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Sunday, December 11, 2011

install and configure wine in mint linux

Wine is a compatibility layer that lets you, in theory, run applications written for Windows on a Unix-like system (though depending on the application, it can take some tweaking, and some applications just won’t work properly). Wine installs quite easily and runs just fine on Linux Mint 10. First, you’ll need to install Wine with this command at the Terminal prompt:
sudo apt-get install wine
Enter your password to authenticate, and apt-get will download and install Wine. The combined packages come to a little over a hundred megabytes, so it might take a while to install depending upon your connection speed.
After the installation is finished, you’ll have a new Wine category added to your Applications menu.
To install Windows software in Wine, you need to right-click on the installer file and select “Open With Wine Windows Program Loader”.
You can also install Windows software with Wine through the command line, which is often the easier way to do it. For instance, to install the example above, you would use this command:
wine ~/Downloads/INSTALL.EXE
If the application did not install, you’ll probably have to change the Wine settings. The best course is to probably browse the Wine application database, and see if you can find the correct settings there.
shameless copied! Danke vielmals,  Christian!
Copyright © 2011 Christian Schmalfeld
c [dot] schmalfeld [at]  projektfarm[dot] de
All Rights Reserved.
Install Windows Software
After having installed Wine you can browse the internet for software you would like to use with it. As I said before, I will use Windows' version of VLC media player. Software you download from the internet is usually stored in your home directory's Downloads folder. I have put my VLC installer on my desktop:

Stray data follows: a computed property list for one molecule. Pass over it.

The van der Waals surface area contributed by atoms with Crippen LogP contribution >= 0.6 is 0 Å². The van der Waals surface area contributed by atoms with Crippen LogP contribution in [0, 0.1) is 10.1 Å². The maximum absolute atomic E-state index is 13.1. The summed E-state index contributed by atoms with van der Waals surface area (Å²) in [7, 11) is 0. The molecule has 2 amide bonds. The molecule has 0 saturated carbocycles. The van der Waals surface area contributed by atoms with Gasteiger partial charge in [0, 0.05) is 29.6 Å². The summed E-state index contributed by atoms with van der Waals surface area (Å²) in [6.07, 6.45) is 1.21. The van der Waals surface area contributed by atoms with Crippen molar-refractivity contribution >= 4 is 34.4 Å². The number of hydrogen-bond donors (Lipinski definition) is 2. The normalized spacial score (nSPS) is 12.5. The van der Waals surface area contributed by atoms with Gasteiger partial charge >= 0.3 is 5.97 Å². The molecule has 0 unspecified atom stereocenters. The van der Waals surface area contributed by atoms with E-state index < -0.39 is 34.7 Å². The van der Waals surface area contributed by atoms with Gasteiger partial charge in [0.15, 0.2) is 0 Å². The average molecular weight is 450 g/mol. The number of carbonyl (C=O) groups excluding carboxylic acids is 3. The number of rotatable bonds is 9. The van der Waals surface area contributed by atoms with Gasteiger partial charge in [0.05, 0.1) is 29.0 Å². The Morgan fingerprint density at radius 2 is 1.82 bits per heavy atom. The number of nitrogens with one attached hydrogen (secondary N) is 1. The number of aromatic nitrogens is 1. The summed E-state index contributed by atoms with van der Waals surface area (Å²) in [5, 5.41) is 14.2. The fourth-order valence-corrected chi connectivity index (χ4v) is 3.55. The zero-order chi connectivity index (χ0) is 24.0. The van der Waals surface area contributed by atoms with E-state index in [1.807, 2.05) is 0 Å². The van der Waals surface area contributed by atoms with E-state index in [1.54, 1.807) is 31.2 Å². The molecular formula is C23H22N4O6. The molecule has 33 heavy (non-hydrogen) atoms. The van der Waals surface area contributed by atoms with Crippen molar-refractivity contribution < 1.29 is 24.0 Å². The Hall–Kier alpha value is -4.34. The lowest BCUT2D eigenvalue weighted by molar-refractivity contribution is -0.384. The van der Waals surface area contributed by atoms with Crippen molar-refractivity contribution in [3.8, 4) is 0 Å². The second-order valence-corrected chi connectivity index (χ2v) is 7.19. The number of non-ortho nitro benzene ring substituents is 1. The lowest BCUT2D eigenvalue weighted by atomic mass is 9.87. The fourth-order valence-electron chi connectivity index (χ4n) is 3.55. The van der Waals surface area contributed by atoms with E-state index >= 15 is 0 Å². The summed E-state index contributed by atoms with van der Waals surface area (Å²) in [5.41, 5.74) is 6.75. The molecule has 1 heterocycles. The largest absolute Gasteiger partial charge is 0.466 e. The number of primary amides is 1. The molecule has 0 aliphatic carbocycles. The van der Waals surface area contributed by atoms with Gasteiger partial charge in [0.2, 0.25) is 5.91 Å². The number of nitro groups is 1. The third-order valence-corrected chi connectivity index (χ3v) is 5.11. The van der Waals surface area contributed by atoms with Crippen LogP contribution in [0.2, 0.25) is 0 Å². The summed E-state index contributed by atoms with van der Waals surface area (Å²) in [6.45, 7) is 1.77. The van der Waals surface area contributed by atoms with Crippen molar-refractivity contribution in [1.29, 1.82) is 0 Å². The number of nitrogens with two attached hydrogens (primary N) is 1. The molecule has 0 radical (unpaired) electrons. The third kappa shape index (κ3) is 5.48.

To start working with it you first have to change permissions, otherwise following error will appear:

If you are not certain that you can trust the source you downloaded the software from, better let it be or download it from another source. If you are certain however, open a terminal, become root with
and grant permissions by entering the following (replace my document path with your file's path):
chmod 777 /home/ctest/Desktop/vlc-1.1.11-win32.exe
Afterwards you should be able to doubleclick it to open it. If not, rightclick and choose Open With Wine Windows Program Loader. This should open the installation setup:

Follow the steps of the setup. When you are asked for the installation directory do not be confused about the fact that you proposed a C:\ drive for installation, this is a virtual drive provided by Wine. You can leave it at that or install your software somewhere else.

After the installation is done, you can run your software by navigating to the installation path and opening the .exe file. If you were given the option to create a start menu link, your software will also be available on Menu > Wine.

Submitted by Spanky (not registered) on Fri, 2011-11-04 16:12.
I use Playonlinux, and put everything (not just games) in it's own container. This way, experiments don't mess-up good installs, and they can be summarily deleted. Plus, each can use it's own version of wine, and this is separate, from the base system install.

Separate from all that, and the base WINE install, is Picasa; with it's very own container automatically. You don't even have to think about it. However, I have moved it(very custom), and upgraded it to the beta 3.8, with face recognition.

Submitted by JohnP (not registered) on Tue, 2011-11-01 00:14.
For some Windows software, using Winetricks is necessary too. While I haven't attempted any WINE efforts under Mint, I have gotten Quicken 2011 Premium and Quicken 2008 Home and Business working under LUbuntu 10.04. For the specific steps, Greg has been posting updates over at
Today I received a new Quicken H&B 2012, so instructions on getting that loaded will be posted soon. There's nothing in the "system requirements" to make me think it will not work.
I can confirm that MS-Office 2003 works under Wine too. Sadly, not all Windows software can run under WINE. More and more, there are Linux native options, which is very nice.

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